The Senate in the state has given its unanimous approval to the clarification of policies.
The New Jersey Senate has just given its approval to assist residents with achieving a better understanding of their homeowner insurance policies, passing a bill by a unanimous 38 to 0 vote.
The bill would make it a requirement for insurers to make their coverage far simpler to understand.
The Senate bill (A-3642) would require that homeowners insurance companies provide their customers with an information brochure – one that is already a requirement under the law in the state – which includes a single page summary of what the policy provides. It must be written in clear language that someone outside the industry will be able to easily understand in a practical way.
The homeowners insurance summary must identify all of the primary covered elements and exclusions.
According to Assemblyman Ruben J. Ramos Jr. (D-Hudson), “This summary must include notable coverage and exclusions under the policy, so that there will be no misunderstandings when consumers need to invoke their policy.” Ramos is one of the bill’s sponsors.
He also explained that after Superstorm Sandy left its damage behind, many property owners were “shocked to learn some things they expected to be covered were not under their policy. It’s time for insurance companies to provide a clearer explanation.”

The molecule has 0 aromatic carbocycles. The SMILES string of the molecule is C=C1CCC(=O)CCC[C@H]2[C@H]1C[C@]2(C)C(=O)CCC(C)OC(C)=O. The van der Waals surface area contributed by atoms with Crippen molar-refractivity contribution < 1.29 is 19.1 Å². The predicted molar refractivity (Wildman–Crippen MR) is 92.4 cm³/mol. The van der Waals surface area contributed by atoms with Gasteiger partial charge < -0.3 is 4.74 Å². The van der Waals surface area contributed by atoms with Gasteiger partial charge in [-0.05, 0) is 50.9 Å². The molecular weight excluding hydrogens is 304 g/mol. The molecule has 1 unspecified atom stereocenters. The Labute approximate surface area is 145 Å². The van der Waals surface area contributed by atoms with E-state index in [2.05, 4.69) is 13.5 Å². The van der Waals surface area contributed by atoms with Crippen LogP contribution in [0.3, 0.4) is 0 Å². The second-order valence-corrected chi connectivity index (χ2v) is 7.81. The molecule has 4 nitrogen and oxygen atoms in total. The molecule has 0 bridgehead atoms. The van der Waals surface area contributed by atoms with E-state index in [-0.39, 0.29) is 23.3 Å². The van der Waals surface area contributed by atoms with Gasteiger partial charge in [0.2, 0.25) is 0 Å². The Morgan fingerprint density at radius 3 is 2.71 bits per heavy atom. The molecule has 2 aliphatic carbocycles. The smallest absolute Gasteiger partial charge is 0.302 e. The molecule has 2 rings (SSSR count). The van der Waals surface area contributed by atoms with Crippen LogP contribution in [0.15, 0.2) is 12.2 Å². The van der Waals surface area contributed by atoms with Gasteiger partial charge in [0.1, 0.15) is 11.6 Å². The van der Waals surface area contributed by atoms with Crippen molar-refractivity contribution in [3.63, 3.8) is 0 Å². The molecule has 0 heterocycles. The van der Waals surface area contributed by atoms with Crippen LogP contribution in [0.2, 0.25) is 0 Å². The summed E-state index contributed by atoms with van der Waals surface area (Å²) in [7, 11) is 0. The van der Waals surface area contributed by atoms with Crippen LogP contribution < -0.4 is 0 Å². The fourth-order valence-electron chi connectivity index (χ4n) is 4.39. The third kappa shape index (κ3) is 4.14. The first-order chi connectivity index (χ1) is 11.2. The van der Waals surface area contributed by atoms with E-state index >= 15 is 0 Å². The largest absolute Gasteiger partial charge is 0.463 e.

Back on December 6, 2012, a hearing was held by the Assembly Financial Institutions and Insurance Committee, under the chairperson Assemblyman Gary Schaer. There, a review was held of homeowners insurance issues with which residents were struggling following the massive storm. Among the issues that was brought forward was that many people simply do not know exactly what kind of coverage they have, even when they have been paying for it for many years.
The new homeowners insurance bill is an effort to help to provide those residents with a policy format that offers an easy to understand overview of what is – and what is specifically not – covered by the policy. The hope is that this will help residents to be able to gain a far clearer understanding of what protection they have available to them if disaster should strike.